Cleaning-up After an Intersection

comments (4) October 28th, 2011 in blogs

Killenwood Tim Killen, contributor
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After executing an Intersection command in SketchUp, there  are occasions when the results are not so good. You can have missing edges, holes, and lost faces. Often this is caused by SketchUp's inability to  recognize very small facets. So it is a good practice to scale-up the geometry before executing an Intersection.
In the following case, I purposely created a "mess"  after an Intersection. The example is the shaping of a handle or bail for a Shaker Chip Box as shown below.  The bail is small with tight arcs, a configuration that is sure to cause problems without a scale-up.

The shape of the Bail is quite complex and starts with two shapes that are intersected. First I created the side view and shape of the Bail. I only used one-half of the shape because of its symmetry. Here is that side view that forms one component or group.

I also created a shape looking from the front of the Bail as shown in this drawing.

Then I connected the two shapes as shown below.

The parts are now set up for the Intersection. The results are shown in the following video. The Intersection is executed then I begin to remove the waste. Immediately problems show up by disappearing faces and edges. I could have avoided most if not all of the problems by scaling-up prior to the Intersection. But in this case,  I wanted to show a process for cleaning-up and fixing things when the Intersection doesn't work perfectly.


In summary, here are guidelines for fix-ups:
• Scale-up in size. Sometimes a factor of 10 works. In this case it may take a factor of 100
• Zoom in closely when removing the waste. If you hit the clipping plane, then set Camera Field of View to 3 degrees or use Parallel Projection. The default is 35 degrees.
• Turn on Hidden Lines to help you locate places to draw new lines to close faces
• With the Line Tool, find the endpoints in line segments, then add lines to close up the faces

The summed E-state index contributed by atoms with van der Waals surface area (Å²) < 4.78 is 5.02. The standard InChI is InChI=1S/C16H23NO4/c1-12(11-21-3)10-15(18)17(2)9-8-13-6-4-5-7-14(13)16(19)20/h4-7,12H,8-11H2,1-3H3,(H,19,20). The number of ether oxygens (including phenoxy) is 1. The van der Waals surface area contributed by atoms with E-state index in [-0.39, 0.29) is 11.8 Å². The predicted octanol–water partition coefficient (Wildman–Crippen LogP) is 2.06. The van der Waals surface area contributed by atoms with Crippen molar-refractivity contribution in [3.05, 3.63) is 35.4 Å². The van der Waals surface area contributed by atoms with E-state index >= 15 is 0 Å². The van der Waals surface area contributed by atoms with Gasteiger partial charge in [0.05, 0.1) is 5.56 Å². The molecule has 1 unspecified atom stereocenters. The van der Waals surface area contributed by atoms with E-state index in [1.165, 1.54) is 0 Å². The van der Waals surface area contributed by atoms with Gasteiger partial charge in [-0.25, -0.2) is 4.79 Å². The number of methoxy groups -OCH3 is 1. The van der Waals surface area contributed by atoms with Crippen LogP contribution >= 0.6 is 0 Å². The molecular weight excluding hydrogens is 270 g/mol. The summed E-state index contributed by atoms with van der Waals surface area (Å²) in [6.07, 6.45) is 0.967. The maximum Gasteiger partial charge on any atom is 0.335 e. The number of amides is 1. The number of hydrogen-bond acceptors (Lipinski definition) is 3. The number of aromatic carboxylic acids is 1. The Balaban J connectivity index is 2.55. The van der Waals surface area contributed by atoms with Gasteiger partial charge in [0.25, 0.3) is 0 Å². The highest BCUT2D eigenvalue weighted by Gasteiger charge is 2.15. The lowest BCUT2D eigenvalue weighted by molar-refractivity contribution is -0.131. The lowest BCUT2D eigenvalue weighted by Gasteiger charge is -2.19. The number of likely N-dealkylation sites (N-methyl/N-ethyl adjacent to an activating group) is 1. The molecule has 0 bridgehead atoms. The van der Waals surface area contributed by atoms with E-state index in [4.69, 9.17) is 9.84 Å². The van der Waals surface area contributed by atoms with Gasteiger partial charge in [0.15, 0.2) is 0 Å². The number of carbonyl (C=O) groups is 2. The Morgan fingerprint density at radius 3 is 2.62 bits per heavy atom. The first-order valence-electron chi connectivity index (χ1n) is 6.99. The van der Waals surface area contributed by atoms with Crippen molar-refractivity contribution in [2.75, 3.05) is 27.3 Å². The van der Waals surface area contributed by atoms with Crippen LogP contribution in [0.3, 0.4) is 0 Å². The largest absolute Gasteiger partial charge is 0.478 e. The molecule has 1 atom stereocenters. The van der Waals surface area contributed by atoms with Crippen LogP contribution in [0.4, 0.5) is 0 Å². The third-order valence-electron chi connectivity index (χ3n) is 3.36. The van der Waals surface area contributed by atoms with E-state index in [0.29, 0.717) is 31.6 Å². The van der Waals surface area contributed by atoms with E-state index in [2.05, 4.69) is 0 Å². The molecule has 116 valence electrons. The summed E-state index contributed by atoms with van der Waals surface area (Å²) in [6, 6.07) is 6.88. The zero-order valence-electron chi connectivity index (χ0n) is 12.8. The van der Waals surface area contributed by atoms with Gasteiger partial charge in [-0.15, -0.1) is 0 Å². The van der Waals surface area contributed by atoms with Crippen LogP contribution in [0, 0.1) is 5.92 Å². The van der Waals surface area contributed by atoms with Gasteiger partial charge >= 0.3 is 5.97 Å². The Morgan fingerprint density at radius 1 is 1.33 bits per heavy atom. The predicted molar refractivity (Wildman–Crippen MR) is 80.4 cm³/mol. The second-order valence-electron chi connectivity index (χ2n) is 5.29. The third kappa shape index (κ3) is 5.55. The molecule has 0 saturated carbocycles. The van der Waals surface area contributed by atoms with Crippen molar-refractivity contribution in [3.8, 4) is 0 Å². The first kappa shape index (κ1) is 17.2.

After filling in the missing faces, use the Eraser Tool, tap the Ctrl Key (Option on Mac) and smooth out the lines that you added.



posted in: blogs

Comments (4)

Killenwood Killenwood writes: To Andvee2: Wow I'm impressed that you also have finished the book. Congratulations!. Thanks for that feedback. I'll have to try that X-ray thing.

Posted: 12:36 am on November 18th

Andvee2 Andvee2 writes: Tim
I also have had a lot of problems with intersections, and reading this post made me go back and try a few things out on the carving detail in chapt.13.
After I scaled up by 100, I : went to X-ray, turned on hidden geometry,
softened edges by 20 deg, then selected the drawing and executed the intersection.
I had no lost faces at all, for the first time!!
Before I went to x-ray view I noticed some lines in the shape that crossed through the carving. When I zoomed in there seemed to be a step in the curve. That is why I performed the soften/smooth edges. I thought the x-ray view might to help pick up some interior points in the drawing.

I hope this helps

By the way I also have just completed your book.
Thanks it taught me a lot.

Posted: 6:01 pm on November 17th

Riffler Riffler writes: Tim:
I wish I had seen this earlier. I discovered some of the tricks you describe by painful trial and error over many hours of stressful work.
Posted: 5:27 pm on November 15th

Quagmyer Quagmyer writes: Thanks for posting this. You have solved a problem for me I've had since sketchup came out. The world is my oyster now. I can draw almost anything.
Posted: 7:21 am on October 31st

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